CX Insights

Improve Your Checkout Process by Asking These Questions

6 min read

About the Usabilla by Role series:
Improving customer experiences by gathering feedback is a key differentiator between brands that succeed and those that fall flat. With various teams in an organization, your role in this process is unique. That’s why we’re introducing the Usabilla by Role series, so you can see exactly how to play your part and provide the best experience for your customers and attract even more moving forward.

In this episode, we’ll share how you can improve your checkout process for more conversions, all by asking the right questions at the right time. 

Your role: conversion optimizers, CRO specialists, e-commerce managers, digital marketing analysts
Your goal: to improve conversion rates
Reading time: 5 minutes

If you’re looking to increase conversion rates and boost your revenue, taking customer feedback into account is a necessity. When it comes to website conversion rates, one of the most critical and complex parts of the customer journey is the checkout process.

With multiple interactions taking place involving login credentials, payment options, delivery specs and the switch from an online shop to banking app for instance, bringing your customer from point A to point B is a challenge, technically and UX-wise.

Let’s dive in with some best practices and examples for asking the right questions for a more seamless digital experience for your customers and increased sales for you.

The almighty check-out process

Ensuring customers can drop instant feedback when surfing your digital channels is critical, but the last thing you want is to distract them from making a purchase as you try to collect valuable insights.

So here are two options we recommend to gather feedback without hurting your sales targets.

1) Follow up post-purchase

Though it seems straightforward, the best people to provide a critical view of your site are your customers. And for those who have completed a purchase with you, they’re likely more than willing to take that one extra step of providing you with some quick, in the moment feedback for a better experience next time. As Usabilla customer KLM shares,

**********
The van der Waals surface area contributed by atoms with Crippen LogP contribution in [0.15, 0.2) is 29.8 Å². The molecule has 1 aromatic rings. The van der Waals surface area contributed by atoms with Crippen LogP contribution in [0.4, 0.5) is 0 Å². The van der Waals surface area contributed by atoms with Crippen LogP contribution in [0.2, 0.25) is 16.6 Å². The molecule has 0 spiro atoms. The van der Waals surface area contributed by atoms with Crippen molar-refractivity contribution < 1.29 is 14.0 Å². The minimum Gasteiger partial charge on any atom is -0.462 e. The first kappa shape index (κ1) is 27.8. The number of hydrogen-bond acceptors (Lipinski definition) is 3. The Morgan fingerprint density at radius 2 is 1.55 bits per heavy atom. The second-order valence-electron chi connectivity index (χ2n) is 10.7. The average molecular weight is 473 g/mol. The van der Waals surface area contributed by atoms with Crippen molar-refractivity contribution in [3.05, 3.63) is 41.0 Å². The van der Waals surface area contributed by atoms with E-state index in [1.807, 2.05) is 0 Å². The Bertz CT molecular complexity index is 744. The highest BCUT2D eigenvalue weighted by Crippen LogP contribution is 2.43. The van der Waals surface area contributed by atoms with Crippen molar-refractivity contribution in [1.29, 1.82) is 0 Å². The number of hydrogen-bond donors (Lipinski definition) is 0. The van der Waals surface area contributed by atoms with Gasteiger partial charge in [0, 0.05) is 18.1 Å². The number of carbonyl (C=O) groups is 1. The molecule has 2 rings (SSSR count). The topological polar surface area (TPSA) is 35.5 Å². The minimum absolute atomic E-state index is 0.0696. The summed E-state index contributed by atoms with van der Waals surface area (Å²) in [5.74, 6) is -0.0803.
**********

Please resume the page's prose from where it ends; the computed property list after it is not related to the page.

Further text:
With Usabilla, we can capture the Voice of the Customer to understand where and how we can improve, to increase the overall adoption and satisfaction of the app itself.

Stijn Bannier, Digital Product Manager at KLM Royal Dutch Airlines

Be careful not to stop there. By only asking for feedback from those who’ve successfully completed a purchase, you miss the feedback of plenty of potential customers visiting your platform, which takes us to the next option…

2) No sale? Ask why

If you want to know why potential customers dropped off your site, it’s important that you ask them before they do so. Asking your visitors what withholds them from purchasing when they leave your website is a great way to decrease the times this happens down the road.

A drawback to consider here is that it can be difficult making sure the customer is indeed leaving your platform. But more on that later.

For Usabilla client Apollo, ensuring a positive customer experience is essential. As one of the Nordic region’s leading tour operators, the large majority of their trips are booked online.

Through implementing Usabilla, Apollo uncovered a point of friction in their booking process. The feedback received allowed them to instantly address the issue and, in turn, significantly decrease drop-off rates.

How to craft stellar questions

Lacking inspiration when it comes to what questions you can ask? Let’s start with the first scenario. You would like to know how your customers are experiencing your checkout process. In this case, a post-transaction survey is the most common. We recommend starting with a general KPI question to measure overall satisfaction. Here is how this might look: